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Posted on October 23, 2007 by  & 

Sensors used in aircraft may help glaucoma sufferers

Sensors that monitor production processes, unmask tiny cracks in aircraft hulls, and determine the amount of laundry washing machines, could soon be used in the human body and raise the alarm in the event of high pressure in the eye, bladder or brain predict researchers in Germany.
 
If the pressure in the eye is too high, nerve fibers die, resulting in visual field loss or blindness. Since increased intraocular pressure, also known as glaucoma, is not usually painful, the condition is often diagnosed too late. Moreover, such patients often tend to develop cataracts when they get older - the lenses of their eyes become opaque. In such cases, surgeons remove the natural lens and replace it with an artificial one. To avoid further loss of nerve fibers, the intraocular pressure is then regulated as accurately as possible with the help of medication and constant monitoring.
 
A sensor developed by researchers at the Fraunhofer Institute for Microelectric Circuits and Systems IMS in Duisburg, Germany may be able to greatly reduce the visits to the physician by such patients in the future.
 
"We integrate the 2.5 by 2.6 millimeter sensor in the artificial lens," says Thomas van den Boom, group manager for biohybrid systems at the IMS. "This doesn't impair the patient's vision."
 
The top and bottom of the sensor are formed by electrodes; the top electrode is flexible, in contrast to its rigid counterpart on the bottom of the sensor. When the intraocular pressure increases, the top electrode is pushed in, reducing the distance between the top and bottom of the sensor and thus increasing the capacitance. Using a tiny antenna, the implant then sends the pressure data to a reader that is fitted into the frame of a pair of spectacles. The patient can view the results on an auxiliary device and determine whether the pressure has reached a critical level. An antenna in the spectacle frame supplies the sensor with the required energy via an electromagnetic field.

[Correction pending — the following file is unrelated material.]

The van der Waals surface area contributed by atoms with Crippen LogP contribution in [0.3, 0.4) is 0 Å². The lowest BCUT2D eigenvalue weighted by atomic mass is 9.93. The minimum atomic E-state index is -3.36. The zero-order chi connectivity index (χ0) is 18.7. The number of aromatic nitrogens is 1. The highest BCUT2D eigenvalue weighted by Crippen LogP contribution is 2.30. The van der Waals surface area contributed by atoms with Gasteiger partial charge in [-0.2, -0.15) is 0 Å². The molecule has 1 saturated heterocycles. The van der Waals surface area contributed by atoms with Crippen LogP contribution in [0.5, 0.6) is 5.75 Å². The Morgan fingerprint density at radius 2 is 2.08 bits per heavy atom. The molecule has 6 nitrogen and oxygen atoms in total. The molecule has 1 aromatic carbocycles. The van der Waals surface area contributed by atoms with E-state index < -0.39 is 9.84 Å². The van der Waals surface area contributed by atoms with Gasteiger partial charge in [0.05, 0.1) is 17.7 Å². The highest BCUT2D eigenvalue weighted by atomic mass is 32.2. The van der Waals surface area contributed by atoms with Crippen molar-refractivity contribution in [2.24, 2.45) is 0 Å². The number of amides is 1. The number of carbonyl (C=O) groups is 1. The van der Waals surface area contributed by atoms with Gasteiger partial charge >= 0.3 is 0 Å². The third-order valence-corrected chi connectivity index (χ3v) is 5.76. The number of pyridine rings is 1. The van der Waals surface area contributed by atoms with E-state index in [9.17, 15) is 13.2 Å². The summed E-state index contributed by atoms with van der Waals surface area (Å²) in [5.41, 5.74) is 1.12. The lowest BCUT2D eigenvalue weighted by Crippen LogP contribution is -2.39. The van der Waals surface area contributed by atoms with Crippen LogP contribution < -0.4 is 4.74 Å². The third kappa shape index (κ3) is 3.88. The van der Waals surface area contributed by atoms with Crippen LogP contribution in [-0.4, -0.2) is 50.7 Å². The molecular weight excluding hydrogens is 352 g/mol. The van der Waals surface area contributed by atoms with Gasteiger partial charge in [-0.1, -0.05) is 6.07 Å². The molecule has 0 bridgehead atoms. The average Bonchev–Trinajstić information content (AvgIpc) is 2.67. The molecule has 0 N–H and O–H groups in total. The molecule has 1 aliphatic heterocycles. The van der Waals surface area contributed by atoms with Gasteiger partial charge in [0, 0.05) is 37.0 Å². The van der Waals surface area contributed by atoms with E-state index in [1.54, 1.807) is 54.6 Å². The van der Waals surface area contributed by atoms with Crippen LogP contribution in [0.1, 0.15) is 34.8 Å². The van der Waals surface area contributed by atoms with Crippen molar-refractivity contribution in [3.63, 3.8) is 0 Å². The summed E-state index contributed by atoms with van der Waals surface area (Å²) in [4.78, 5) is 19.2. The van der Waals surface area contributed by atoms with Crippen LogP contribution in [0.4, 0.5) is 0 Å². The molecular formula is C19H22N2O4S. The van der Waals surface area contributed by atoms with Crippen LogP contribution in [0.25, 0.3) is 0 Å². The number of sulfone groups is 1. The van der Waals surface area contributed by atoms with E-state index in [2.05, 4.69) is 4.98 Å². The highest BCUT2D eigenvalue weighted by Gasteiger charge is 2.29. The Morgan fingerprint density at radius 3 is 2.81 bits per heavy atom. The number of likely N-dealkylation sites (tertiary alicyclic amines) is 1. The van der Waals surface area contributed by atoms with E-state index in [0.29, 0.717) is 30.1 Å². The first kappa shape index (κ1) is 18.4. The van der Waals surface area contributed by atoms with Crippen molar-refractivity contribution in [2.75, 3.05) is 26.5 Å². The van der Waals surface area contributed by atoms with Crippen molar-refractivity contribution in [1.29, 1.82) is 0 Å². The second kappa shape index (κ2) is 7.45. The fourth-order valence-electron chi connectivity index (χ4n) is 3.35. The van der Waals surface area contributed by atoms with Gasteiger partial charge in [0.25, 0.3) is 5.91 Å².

"The power consumption of the sensor must be kept to an absolute minimum," explains van den Boom. "All unused components are put in a kind of standby mode and only activated when needed."
 
The permanent eye implant is currently undergoing clinical trials and could come into general use in two to three years' time. But the sensor is not only suitable for use in the eye: When implanted in blood vessels in the thigh or the upper arm it can also help patients with chronic hypertension.
 
"Conventional devices for measuring blood pressure at home are not suitable for determining the correct medication dosage," says van den Boom.
 
The sensor is also expected to benefit patients suffering from increased intracranial pressure or those with incontinence problems.
 
Top image from www.fraunhofer.de: On the edge of the artificial lens is a 2.5 by 2.6 millimeter sensor that measures intraoptical pressure
 
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